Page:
Is this sentence grammatically correct. I am particularly concerned about the why part:

As mentioned earlier, the goal is not always 100% clear but it is important to know 'the why' of wanting it.

  • 2
    It's not "grammatical" - that's why 'the why' is in scare quotes. In your specific context, I don't really see why the writer didn't just use the natural construction it's important to know why we want it, but the meaning is obvious even with the "non-grammatical" version as cited. May 13, 2017 at 14:17
  • Your edit invalidated my comment, but whether and where any scare quotes might appear doesn't affect the basic syntax issue. May 13, 2017 at 14:18
  • @FumbleFingers I just corrected the scare quotes.
    – Cardinal
    May 13, 2017 at 14:19
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    @FumbleFingers BTW, what about "why" as a noun? Is it only used in the phrase "‘the whys and wherefores"? Or should be always plural?
    – Cardinal
    May 13, 2017 at 14:21
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    At a certain level I think it becomes a pointless exercise to ask whether some [particular usage represents a "noun" or whatever. Consider, for example, I understand how. I just don't understand why. If how and why aren't nouns there, do they suddenly become so in I understand the how. I just don't understand the why (which is by no means an uncommon construction)? But usages like this don't exactly reflect standard grammar, so whereas it's fine for advanced learners to be aware that such forms are used, for people wanting to learn basic "grammar", they're just a distraction. May 13, 2017 at 16:28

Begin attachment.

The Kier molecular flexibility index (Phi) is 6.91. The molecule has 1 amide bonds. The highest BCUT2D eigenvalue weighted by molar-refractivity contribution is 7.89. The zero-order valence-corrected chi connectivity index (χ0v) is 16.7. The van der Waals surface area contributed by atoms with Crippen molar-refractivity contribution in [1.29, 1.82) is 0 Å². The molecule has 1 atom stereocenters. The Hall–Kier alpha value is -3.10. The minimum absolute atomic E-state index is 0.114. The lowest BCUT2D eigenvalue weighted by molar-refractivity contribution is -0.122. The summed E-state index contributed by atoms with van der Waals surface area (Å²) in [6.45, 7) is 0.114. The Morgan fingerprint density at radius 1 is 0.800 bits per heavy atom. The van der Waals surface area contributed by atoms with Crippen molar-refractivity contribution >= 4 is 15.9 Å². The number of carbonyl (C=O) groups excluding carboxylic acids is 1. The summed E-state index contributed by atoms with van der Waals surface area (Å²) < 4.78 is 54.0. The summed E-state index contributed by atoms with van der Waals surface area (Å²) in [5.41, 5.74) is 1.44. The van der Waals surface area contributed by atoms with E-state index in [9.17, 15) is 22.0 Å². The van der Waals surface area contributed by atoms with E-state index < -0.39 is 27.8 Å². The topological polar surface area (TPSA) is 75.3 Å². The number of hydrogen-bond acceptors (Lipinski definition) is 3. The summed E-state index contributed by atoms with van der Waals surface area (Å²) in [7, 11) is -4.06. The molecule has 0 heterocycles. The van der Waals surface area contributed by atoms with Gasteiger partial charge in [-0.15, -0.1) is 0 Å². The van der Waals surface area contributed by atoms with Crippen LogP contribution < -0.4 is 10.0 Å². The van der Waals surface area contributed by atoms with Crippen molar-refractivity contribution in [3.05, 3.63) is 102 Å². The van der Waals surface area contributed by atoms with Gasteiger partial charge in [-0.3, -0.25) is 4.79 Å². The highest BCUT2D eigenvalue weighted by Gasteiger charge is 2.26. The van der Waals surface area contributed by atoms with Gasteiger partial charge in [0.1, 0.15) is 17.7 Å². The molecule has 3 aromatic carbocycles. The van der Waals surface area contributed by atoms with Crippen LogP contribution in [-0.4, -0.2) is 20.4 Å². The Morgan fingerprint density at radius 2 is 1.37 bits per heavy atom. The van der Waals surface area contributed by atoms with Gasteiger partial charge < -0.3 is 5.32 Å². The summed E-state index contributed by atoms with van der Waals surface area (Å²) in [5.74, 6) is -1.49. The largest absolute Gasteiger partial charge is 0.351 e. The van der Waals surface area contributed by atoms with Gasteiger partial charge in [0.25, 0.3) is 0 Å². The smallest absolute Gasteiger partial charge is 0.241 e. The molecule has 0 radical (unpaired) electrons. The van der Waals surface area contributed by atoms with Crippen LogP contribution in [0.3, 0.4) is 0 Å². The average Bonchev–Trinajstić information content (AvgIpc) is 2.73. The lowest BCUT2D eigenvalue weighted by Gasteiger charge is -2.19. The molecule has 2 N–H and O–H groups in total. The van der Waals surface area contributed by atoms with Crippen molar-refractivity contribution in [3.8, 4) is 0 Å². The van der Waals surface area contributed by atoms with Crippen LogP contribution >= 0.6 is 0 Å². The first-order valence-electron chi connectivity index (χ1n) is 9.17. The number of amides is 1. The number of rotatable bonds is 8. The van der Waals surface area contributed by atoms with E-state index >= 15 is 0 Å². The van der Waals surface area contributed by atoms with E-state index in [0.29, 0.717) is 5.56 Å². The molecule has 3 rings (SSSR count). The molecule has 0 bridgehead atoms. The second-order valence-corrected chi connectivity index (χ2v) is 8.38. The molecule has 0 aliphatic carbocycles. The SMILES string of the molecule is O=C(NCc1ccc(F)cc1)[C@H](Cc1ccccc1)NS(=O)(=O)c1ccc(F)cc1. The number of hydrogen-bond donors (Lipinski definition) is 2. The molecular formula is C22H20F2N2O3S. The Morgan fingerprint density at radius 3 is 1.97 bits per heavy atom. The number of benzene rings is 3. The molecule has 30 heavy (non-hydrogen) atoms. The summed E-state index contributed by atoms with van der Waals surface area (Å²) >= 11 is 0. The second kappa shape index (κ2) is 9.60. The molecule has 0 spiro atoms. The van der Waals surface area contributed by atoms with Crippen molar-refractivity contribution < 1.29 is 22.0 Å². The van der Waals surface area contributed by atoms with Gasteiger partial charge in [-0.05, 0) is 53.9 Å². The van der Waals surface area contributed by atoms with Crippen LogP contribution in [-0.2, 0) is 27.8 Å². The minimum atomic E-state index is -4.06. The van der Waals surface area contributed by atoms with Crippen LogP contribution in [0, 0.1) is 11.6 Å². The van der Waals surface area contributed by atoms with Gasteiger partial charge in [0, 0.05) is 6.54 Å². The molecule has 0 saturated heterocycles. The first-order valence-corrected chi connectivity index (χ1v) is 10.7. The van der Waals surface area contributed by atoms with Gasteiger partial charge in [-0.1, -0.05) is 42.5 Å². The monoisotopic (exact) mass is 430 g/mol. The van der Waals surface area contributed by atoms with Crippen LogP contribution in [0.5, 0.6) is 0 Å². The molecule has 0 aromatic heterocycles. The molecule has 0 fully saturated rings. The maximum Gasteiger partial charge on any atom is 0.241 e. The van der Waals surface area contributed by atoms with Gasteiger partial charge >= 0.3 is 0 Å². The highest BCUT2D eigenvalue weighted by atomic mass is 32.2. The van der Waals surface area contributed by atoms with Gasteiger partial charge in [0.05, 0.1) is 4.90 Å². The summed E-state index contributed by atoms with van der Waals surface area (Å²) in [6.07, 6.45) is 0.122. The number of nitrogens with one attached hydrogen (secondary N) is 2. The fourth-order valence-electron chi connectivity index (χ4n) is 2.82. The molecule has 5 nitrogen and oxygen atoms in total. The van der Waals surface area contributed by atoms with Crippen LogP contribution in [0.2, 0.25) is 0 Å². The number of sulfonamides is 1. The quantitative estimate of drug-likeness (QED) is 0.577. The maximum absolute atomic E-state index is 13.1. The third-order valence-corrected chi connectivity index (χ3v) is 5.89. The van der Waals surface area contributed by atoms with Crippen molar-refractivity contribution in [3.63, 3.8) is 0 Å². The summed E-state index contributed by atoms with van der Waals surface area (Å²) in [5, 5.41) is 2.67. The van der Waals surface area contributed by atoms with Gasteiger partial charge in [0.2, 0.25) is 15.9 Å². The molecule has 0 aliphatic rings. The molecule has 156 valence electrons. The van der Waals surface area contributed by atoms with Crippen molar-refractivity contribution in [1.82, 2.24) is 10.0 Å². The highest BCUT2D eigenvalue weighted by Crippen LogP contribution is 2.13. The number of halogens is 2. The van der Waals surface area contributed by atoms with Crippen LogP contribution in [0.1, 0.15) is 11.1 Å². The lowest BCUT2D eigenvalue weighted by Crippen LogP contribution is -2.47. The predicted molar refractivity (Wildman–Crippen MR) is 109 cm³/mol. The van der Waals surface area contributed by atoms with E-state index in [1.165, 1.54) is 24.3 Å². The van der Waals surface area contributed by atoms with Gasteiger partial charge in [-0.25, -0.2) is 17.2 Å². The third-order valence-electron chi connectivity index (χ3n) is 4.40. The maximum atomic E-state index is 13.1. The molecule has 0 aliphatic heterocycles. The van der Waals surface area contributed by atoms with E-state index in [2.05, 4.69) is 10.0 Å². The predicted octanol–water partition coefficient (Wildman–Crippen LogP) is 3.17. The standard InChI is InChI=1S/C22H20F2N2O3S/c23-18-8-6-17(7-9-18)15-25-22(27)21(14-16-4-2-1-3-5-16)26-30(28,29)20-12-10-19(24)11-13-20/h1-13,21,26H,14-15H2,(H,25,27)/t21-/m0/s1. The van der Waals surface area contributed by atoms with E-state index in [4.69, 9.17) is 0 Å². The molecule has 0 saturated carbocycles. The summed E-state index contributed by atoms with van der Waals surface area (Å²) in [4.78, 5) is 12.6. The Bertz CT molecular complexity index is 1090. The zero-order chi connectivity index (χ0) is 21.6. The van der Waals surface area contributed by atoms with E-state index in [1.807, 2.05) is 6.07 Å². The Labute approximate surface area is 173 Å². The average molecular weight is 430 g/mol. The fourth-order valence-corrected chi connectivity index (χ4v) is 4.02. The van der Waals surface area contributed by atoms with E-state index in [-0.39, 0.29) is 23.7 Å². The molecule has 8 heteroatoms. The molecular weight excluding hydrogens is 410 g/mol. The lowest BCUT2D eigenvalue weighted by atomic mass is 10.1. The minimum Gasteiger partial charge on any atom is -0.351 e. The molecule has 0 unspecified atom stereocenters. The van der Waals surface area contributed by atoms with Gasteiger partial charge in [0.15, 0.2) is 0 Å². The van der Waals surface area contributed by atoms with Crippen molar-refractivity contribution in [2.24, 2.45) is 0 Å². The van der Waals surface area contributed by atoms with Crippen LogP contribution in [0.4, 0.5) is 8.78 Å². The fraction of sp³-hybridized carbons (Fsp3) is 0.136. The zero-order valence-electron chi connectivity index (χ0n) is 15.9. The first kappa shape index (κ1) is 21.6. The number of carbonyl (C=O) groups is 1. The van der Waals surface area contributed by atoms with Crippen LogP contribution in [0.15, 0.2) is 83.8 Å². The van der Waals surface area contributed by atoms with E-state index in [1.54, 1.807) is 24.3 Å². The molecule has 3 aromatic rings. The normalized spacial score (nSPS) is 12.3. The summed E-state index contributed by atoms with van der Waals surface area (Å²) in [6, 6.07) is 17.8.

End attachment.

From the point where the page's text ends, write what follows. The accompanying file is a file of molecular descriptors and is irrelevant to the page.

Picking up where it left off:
1 Answer 1


It is correct, and it's a construction that is used frequently. The scare quotes are not strictly necessary in this sentence, but they are not infrequently used, either. You will even find occasional use of double-quotes.

Saying the why or the what or the where is an idiomatic way of suggesting the type of questioning needed. You can think of the why as being roughly synonymous with "the answers to why questions", and as you can see below, if you want to add a subject afterwards, you use the preposition "of":

Why the 'Why' of the Sale Matters More Than the 'What'

The BBC's Show The Why Factor

The Why, What, and How of Management Innovation

And here is a particularly fun one that's a little hard to decode:

The Why Behind the How and the What of Content Strategy

US News & World Report: Revisiting the Why of Watergate

The NIH study Weight isn't selling: The insidious effects of weight stigmatization in retail settings: "Second, we examine the "why" of weight-based stigmatization and find that weight-related negative stereotypes compound to produce indirect but strong effects of stigmatization in retail settings (Study 2)"


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